English Now! Implementation Guide

“What the learning circle model provides is twofold: flexibility around barriers and a reconstruction of “expert”… This model is effective in moving our program, our state, and hopefully the nation forward to a more flexible, accessible, and empowering Adult Education system.”

– Bonnie Taylor from Genesis House in Providence, Rhode Island

Overview

English Now! takes the learning circle model of blended learning and independent study accessible to adult English Language Learners (ELLs). This Implementation Guide will provide you and your organization what you need to start your own learning circles for all of your adult learners.

This Guide will help users to:

  • Learn more about English Now! (EN!) learning circles and how to implement them.
  • Provide learning circle implementation guidance to facilitators.
  • Gain insights into the diverse contexts and uses for learning circles.
  • Evaluate resources for learning circle planning & implementation and digital skill building.

What is English Now!?

World Education, Inc. (WEI), through the English Now! project, refined the Peer 2 Peer University (P2PU) learning circle model for use with adult English language learners (ELLs). The English Now! learning circle model is a flexible, customizable framework through which programs offer a group-based, blended learning opportunity to meet their ELL’s needs.

Learning circle participants meet weekly as a group either in-person or in a remote setting. Participants are guided by a facilitator, who could be a volunteer, a librarian, or a teacher. Each session starts with check-in activities, then learners work through their online coursework. Learners can do the online coursework individually or collaboratively with peer support. Afterward, the whole group gathers together to discuss the online content and participate in other learning activities. The final wrap-up is a chance for learning reflection and to set a learning intention for the coming week. With facilitator guidance, members of the learning circle build rapport and group cohesion during each session. Facilitators often integrate leadership development activities into the check-in and group session.

To develop and test this model for learning circles, WEI led a pilot project (2016-2018) in partnership with P2PU, with five participating New England adult education programs and David J. Rosen, principal at Newsome Associates, an educational consulting firm, serving as the project evaluator. Following the successful pilot, the EN! model was scaled to ten additional adult education programs in eight states from 2018 to 2020. In the fall of 2020, a new round of adult education programs and a library launched the first EN! remote learning circles, and contributed valuable insights over a fifteen month period. Over the course of the EN! project, WEI staff supported the 21 participating programs with project start-up and ongoing programming.  All three EN! projects have been generously supported by the Dollar General Literacy Foundation.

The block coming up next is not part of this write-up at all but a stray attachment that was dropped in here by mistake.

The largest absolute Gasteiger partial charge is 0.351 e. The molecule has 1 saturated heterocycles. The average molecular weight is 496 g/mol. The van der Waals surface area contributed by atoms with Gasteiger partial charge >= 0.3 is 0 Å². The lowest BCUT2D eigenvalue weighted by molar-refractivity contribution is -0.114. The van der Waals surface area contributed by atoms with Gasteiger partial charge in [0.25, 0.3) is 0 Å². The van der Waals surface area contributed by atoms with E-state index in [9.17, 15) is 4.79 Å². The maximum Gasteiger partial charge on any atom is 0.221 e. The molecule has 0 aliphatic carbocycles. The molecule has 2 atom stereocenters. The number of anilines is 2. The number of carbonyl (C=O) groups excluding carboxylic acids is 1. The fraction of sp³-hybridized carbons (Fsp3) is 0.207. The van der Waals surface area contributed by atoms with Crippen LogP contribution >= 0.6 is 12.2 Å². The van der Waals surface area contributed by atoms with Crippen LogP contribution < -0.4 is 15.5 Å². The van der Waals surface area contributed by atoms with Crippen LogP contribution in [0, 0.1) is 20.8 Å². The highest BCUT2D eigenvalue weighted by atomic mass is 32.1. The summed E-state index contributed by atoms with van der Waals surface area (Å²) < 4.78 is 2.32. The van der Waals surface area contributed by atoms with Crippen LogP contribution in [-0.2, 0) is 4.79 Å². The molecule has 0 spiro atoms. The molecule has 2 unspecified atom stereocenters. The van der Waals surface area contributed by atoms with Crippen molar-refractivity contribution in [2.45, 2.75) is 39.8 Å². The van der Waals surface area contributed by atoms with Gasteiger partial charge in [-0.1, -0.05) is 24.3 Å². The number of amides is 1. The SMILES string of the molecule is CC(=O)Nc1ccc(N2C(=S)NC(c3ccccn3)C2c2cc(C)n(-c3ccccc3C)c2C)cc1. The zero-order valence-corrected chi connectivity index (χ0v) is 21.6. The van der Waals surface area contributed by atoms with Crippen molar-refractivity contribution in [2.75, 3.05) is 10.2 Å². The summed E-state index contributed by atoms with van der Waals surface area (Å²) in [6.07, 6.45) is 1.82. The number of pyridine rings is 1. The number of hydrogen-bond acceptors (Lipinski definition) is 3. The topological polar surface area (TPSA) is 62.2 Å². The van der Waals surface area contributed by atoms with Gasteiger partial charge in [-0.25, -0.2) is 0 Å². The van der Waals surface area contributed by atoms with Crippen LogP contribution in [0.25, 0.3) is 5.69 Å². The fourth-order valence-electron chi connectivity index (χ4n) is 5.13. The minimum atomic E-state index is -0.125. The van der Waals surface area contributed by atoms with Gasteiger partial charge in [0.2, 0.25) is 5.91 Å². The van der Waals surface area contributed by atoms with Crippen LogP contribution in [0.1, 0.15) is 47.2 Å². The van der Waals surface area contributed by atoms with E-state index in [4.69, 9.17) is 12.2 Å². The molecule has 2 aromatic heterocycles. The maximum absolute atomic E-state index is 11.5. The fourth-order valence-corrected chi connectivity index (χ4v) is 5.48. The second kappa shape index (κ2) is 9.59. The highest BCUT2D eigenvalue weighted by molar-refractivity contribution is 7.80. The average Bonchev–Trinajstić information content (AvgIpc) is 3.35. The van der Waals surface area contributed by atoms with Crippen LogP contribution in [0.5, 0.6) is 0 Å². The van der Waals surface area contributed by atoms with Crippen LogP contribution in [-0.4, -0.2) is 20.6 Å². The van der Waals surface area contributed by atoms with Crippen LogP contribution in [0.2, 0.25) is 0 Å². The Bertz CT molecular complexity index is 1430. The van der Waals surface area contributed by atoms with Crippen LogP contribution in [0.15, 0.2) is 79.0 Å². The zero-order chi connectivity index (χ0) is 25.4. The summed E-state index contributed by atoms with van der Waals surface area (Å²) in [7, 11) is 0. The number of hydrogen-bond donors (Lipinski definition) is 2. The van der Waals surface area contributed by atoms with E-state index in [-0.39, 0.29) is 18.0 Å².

EN! Project goals:

  • Expand access to learning opportunities for English Language Learners (ELLs) remotely or in-person.
  • Demonstrate participant learning gains.
  • Develop learner agency and leadership skills through individual & peer learning
  • Increase learners’ skills and expertise in using digital devices and English language learning platforms.

English Now! Impact

Nearly 700 learners have participated in EN! learning circles. EN! programs that post-tested learners found that 79% showed measurable learning gains. Learners report increased confidence when they use English in their everyday lives and more belief in their ability to learn independently, including with peers. They also gained digital skills and reported more confidence using computers and smartphones for everyday tasks. Partner programs credit learning in a relaxed, low-stakes environment for some of the success.

Programs also report 72% retention rates for learners who move on to traditional ESOL classes from learning circles. Those who had participated in a learning circle showed greater learning readiness skills as they were already familiar with program expectations, policies, and online platforms at the host organization.

Hosting in-person or virtual learning circles has wide implications in terms of access and equity. Learners on wait lists, who would not otherwise access learning services, have an opportunity to build their English and digital skills and become familiar with an adult education program before even joining a traditional class. The learning circles often are a solution for ELLs who might not be able to attend a more time-intensive class due to childcare, work schedule, or transportation. In a learning circle, they can do the online work at their own pace, with the benefit of in-person or virtual face-to-face support, and build lifelong learning skills.

The flexible, low cost learning circle model can assist programs to meet other programmatic goals. For example, it can be a vehicle for field-testing programmatic next steps and developing new resources and procedures, especially in the realm of digital learning. In one case, before the pandemic, a program experimented with lending digital devices to learners and used the learning circle to fine-tune their record-keeping procedures and develop learner supports. Partner sites have applied this model to other programmatic challenges and initiatives such as family literacy and citizenship. Learning circles can support college and career-related programming such as high school equivalency, English for Career Development, and Commercial Drivers’ License (CDL) preparation. Learn more about the places and programs across the U.S. where English Now! learning circles have gained a footing in the Diverse Contexts & Formats section.

Location of EN! program partners (2016-2021)

Implementation Guidance